Museum Fellowship Book Reviews
No Pretty Pictures:
A Child of War
There has been an explosion of biographical reference sources published for, and marketed to young adults and school libraries. It is not clear if the publishers created the need for this type of material, or it represents a response to the demands of widespread curricular emphasis. The genesis of these materials may not be as important as the awareness that in social studies and humanities education, the exploration of time through the lives of people who were affected by, or contributed to society, is a current education technique.
This personal approach to exploring history allows students to experience the social, political, economic, religious and artistic forces that have shaped humanity’s trek through the ages. Each chapter in a book about personalities, in the Renaissance, for example, or American reformers, or “heroes” of the Holocaust, provides mini history lessons while placing individuals in the context of their time. A typical report may require thoughtful analyses of the textual material to determine a person’s place in history. The answers to the questions are embedded in the text, and information processing does not generally involve independent thought and intellectual construction.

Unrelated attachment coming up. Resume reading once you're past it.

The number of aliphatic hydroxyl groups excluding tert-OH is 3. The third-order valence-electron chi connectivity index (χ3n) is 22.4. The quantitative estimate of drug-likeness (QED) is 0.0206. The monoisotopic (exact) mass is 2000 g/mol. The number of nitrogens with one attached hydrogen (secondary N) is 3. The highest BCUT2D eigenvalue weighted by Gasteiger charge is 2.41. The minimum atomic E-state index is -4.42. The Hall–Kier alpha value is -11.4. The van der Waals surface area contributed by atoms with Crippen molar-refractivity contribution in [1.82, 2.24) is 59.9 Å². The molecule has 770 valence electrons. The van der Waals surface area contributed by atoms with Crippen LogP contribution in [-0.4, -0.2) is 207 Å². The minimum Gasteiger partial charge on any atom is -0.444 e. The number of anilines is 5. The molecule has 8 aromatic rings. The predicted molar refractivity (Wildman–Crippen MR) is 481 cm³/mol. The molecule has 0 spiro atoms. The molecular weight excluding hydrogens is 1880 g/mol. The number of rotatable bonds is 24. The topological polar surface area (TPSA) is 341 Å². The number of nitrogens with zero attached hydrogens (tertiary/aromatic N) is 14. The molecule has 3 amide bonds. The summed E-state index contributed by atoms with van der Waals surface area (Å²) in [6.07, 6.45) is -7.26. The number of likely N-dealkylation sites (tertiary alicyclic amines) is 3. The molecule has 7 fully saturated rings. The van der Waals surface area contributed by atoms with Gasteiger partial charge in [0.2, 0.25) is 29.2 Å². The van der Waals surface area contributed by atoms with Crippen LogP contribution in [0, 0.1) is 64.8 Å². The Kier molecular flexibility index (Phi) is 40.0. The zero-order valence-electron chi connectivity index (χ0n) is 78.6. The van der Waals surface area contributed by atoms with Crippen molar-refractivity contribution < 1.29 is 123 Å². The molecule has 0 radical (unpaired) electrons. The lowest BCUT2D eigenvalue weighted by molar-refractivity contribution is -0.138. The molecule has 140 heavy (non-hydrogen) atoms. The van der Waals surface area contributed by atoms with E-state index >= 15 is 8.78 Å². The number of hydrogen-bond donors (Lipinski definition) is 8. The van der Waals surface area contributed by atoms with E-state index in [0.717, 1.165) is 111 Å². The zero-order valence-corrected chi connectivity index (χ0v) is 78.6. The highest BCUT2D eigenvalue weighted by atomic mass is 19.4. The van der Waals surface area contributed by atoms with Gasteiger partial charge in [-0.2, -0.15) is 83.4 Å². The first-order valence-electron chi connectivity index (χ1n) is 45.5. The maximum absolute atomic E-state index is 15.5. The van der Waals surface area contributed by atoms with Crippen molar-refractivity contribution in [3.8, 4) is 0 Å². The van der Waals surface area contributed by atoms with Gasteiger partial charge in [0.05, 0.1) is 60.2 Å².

Another educational strategy is the use of the document-based question, or DBQ. Students examine a primary source document relating to a particular period and analyze the text to compose essential questions about its importance. With knowledge of the history of time gained through research, students suggest resolutions to their essential questions. This process involves high order thinking skills for both creative questioning and problem solving activities.
Higher order thinking is exactly what we want students to achieve in all of their lessons and in particular when it comes to understanding the Holocaust. Students must ponder moral issues, make decisions, question events, and make comparisons in order to integrate the lessons into their personal frameworks. A valuable strategy would be to combine the biographical lessons with a document based approach provided by a personal memoir of the Holocaust. The memoir can serve as the locus for exploring history and personalities, uncovering essential questions relating to the Holocaust. A memoir as the center of an interdisciplinary wheel can have unlimited spokes of related issues for students to explore. The exploration yields the challenge to resolve the essential question.